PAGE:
Marriage is what happens to the most unlikely of couples, Rochester and Jane Eyre in the novel by Charlotte Bronte of that same name. Andrea and I recently saw a wonderful new film version of this classic tale. When the movie shifts to Rochester’s home, Thornfield, I was excited to see that they had done the filming at a medieval manor house called Haddon Hall, which is situated near the city of Sheffield in the midlands of England, where I have twice been a minister. The dark, forbidding mansion certainly symbolizes the difficult life Jane Eyre endured before she landed at Rochester’s house to be a governess. But we soon learn of even more forbidding secrets that exist behind the closed doors of the upper floors which yield odd noises and mysterious fires.
I normally do not cry out at movies when I see a disturbing scene, but when the orphan Jane is slapped in the head with a book by her cousin, I felt her pain and let my adjacent moviegoers know of my distress. Things only get worse for Jane when she lands at a school which closely resembles prison. Those who cannot conform are forced to stand on a chair without food, drink or human contact. We see that life is brutish, unfair, and often young girls are misunderstood and powerless. When she finally arrives at her new job at Thornfeld, we hope she will experience some relative peace and calm. That is hardly the case. Rochester is rude and brooding. Despite the fact that Jane is not his social equal, her consistent aplomb, unflagging spirit and independence intrigue him. He listens to her, and somehow they become relational equals even though by position and class they clearly are not. He falls in love with her, and she with him, but she eventually learns of his violent, mentally ill wife who resides behind those locked doors in the upper chambers. She then leaves Thornfeld sadly proclaiming how painful it is to do so, knowing of both of her love for him and the unfairness of the situation. After living with missionaries, and rebuffing the marriage proposal of another man, she returns to Thornfeld, and, as we heard in the reading, she finds Rochester has lost his eyesight in a terrible fire, but the passion in their hearts is not lost.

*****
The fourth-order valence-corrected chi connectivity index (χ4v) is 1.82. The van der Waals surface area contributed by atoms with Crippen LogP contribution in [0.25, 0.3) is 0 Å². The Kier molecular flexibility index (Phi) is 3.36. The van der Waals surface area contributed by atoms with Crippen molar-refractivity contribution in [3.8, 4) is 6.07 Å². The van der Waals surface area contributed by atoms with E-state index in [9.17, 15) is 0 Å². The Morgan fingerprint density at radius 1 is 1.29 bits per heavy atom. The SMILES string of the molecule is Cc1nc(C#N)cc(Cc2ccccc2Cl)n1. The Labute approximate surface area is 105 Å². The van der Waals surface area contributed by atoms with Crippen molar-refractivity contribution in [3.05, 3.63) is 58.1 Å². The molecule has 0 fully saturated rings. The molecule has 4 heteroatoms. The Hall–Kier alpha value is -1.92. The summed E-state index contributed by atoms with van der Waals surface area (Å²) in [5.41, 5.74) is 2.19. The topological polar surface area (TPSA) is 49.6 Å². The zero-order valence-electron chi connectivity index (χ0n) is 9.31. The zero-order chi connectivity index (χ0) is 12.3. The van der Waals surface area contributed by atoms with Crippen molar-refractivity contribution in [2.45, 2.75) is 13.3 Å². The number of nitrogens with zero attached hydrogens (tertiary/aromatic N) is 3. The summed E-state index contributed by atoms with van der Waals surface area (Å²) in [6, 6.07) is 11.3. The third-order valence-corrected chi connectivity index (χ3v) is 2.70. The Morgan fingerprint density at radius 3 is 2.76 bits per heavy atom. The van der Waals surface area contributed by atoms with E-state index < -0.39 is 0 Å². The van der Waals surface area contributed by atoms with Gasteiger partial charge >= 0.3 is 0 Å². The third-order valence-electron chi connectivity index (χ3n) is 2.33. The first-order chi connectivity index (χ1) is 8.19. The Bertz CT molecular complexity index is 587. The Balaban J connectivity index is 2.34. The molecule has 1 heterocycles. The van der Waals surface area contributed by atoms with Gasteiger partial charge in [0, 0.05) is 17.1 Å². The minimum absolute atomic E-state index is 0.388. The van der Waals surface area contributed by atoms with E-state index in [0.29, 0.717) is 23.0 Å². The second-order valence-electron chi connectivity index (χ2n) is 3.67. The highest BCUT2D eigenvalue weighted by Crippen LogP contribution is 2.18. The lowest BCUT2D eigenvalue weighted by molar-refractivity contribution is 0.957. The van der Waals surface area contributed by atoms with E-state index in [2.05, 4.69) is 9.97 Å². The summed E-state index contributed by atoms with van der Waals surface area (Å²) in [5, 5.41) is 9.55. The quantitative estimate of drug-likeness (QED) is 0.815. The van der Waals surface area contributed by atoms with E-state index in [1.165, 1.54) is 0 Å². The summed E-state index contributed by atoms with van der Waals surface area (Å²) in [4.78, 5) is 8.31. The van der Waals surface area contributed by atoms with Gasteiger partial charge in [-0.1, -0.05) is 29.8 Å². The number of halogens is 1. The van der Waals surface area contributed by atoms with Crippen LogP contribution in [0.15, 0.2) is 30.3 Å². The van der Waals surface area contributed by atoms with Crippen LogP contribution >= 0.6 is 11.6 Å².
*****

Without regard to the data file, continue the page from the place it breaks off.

While Jane Eyre is not exactly a Christ figure, what struck me as I watched this movie unfold, and heard this story again, is how the Easter story, and Jane Eyre are both stark reminders that a rational universe that we can plan out, and watch unfold in an orderly fashion simply does not exist. One of the problems with Easter for Unitarian Universalists is that it tells a story that is at once tragic and depressing. The man who enters Jerusalem in triumph is mocked, condemned and then crucified. Furthermore, because we rationally cannot believe in supernatural resurrections, our story seemingly ends with Good Friday, which is not so good, especially if you need a happy ending. We like to go straight to Easter without the Good Friday. Yet whose life is rational and planned? Surely both Jesus and Jane Eye live in extreme situations, but think of my friend from seminary. She had a husband who wanted to control her, and threatened her with her very life if she did not conform to his demands. Even escaping from his efforts to make her do exactly as he wishes, does not win her any kind of life of ease. She must raise two children on her own, and see them through any illnesses or trials with little help. This allows her to gain inner strength she never knew she had. And so she confronts every institution, medical and educational and social, that would deny them what they need. She finds mentors in books and classes and ultimately through friendships and a community that helps her. And finally, she becomes, as a result of these relationships, and her own inner fortitude, a strong, new person. And that phone book moment, when she chose the name, was the resurrection moment. Life will be different now. I am going to seize my own power and move forward.